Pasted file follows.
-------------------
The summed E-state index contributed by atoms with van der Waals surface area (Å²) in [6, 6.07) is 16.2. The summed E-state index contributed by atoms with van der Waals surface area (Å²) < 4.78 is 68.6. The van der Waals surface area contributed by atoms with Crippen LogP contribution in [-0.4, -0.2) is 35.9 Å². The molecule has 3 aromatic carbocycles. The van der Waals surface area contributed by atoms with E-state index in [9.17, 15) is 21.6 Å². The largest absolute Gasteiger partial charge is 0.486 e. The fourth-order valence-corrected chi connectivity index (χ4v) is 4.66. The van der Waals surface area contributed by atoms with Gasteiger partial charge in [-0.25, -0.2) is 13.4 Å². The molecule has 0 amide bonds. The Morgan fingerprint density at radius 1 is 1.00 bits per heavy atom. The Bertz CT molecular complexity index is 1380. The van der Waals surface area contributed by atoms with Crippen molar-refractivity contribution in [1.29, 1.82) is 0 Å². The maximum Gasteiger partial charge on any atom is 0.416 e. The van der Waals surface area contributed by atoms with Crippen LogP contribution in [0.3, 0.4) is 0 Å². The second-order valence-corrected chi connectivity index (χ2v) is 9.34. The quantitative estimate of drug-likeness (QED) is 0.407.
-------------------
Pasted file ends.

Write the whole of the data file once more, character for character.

The summed E-state index contributed by atoms with van der Waals surface area (Å²) in [6, 6.07) is 16.2. The summed E-state index contributed by atoms with van der Waals surface area (Å²) < 4.78 is 68.6. The van der Waals surface area contributed by atoms with Crippen LogP contribution in [-0.4, -0.2) is 35.9 Å². The molecule has 3 aromatic carbocycles. The van der Waals surface area contributed by atoms with E-state index in [9.17, 15) is 21.6 Å². The largest absolute Gasteiger partial charge is 0.486 e. The fourth-order valence-corrected chi connectivity index (χ4v) is 4.66. The van der Waals surface area contributed by atoms with Gasteiger partial charge in [-0.25, -0.2) is 13.4 Å². The molecule has 0 amide bonds. The Morgan fingerprint density at radius 1 is 1.00 bits per heavy atom. The Bertz CT molecular complexity index is 1380. The van der Waals surface area contributed by atoms with Crippen molar-refractivity contribution in [1.29, 1.82) is 0 Å². The maximum Gasteiger partial charge on any atom is 0.416 e. The van der Waals surface area contributed by atoms with Crippen LogP contribution in [0.3, 0.4) is 0 Å². The second-order valence-corrected chi connectivity index (χ2v) is 9.34. The quantitative estimate of drug-likeness (QED) is 0.407.